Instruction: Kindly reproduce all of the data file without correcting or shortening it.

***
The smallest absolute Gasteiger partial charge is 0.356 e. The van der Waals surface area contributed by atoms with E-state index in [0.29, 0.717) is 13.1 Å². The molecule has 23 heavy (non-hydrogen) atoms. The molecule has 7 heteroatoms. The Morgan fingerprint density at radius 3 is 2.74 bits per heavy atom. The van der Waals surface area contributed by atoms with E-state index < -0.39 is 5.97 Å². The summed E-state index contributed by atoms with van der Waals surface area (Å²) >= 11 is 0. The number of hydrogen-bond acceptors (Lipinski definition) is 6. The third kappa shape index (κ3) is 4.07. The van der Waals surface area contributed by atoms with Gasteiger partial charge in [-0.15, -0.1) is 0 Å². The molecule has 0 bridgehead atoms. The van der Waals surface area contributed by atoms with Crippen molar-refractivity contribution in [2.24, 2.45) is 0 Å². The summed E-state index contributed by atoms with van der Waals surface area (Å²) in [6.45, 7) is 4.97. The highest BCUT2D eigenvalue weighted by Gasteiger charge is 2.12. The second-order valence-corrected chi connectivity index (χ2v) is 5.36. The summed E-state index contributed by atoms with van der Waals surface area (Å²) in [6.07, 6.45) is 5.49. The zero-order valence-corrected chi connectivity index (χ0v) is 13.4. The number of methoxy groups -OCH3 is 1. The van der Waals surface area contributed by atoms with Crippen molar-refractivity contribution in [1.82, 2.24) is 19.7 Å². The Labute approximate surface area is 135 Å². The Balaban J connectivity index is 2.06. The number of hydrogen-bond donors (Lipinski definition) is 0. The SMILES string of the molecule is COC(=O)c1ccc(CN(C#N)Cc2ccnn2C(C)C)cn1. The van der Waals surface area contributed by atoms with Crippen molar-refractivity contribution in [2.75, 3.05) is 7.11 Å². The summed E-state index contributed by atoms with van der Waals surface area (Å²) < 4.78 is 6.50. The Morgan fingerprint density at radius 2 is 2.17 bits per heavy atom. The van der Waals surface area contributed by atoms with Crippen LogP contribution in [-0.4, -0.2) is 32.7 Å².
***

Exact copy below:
The smallest absolute Gasteiger partial charge is 0.356 e. The van der Waals surface area contributed by atoms with E-state index in [0.29, 0.717) is 13.1 Å². The molecule has 23 heavy (non-hydrogen) atoms. The molecule has 7 heteroatoms. The Morgan fingerprint density at radius 3 is 2.74 bits per heavy atom. The van der Waals surface area contributed by atoms with E-state index < -0.39 is 5.97 Å². The summed E-state index contributed by atoms with van der Waals surface area (Å²) >= 11 is 0. The number of hydrogen-bond acceptors (Lipinski definition) is 6. The third kappa shape index (κ3) is 4.07. The van der Waals surface area contributed by atoms with Gasteiger partial charge in [-0.15, -0.1) is 0 Å². The molecule has 0 bridgehead atoms. The van der Waals surface area contributed by atoms with Crippen molar-refractivity contribution in [2.24, 2.45) is 0 Å². The summed E-state index contributed by atoms with van der Waals surface area (Å²) in [6.45, 7) is 4.97. The highest BCUT2D eigenvalue weighted by Gasteiger charge is 2.12. The second-order valence-corrected chi connectivity index (χ2v) is 5.36. The summed E-state index contributed by atoms with van der Waals surface area (Å²) in [6.07, 6.45) is 5.49. The zero-order valence-corrected chi connectivity index (χ0v) is 13.4. The number of methoxy groups -OCH3 is 1. The van der Waals surface area contributed by atoms with Crippen molar-refractivity contribution in [1.82, 2.24) is 19.7 Å². The Labute approximate surface area is 135 Å². The Balaban J connectivity index is 2.06. The number of hydrogen-bond donors (Lipinski definition) is 0. The SMILES string of the molecule is COC(=O)c1ccc(CN(C#N)Cc2ccnn2C(C)C)cn1. The van der Waals surface area contributed by atoms with Crippen molar-refractivity contribution in [2.75, 3.05) is 7.11 Å². The summed E-state index contributed by atoms with van der Waals surface area (Å²) < 4.78 is 6.50. The Morgan fingerprint density at radius 2 is 2.17 bits per heavy atom. The van der Waals surface area contributed by atoms with Crippen LogP contribution in [-0.4, -0.2) is 32.7 Å².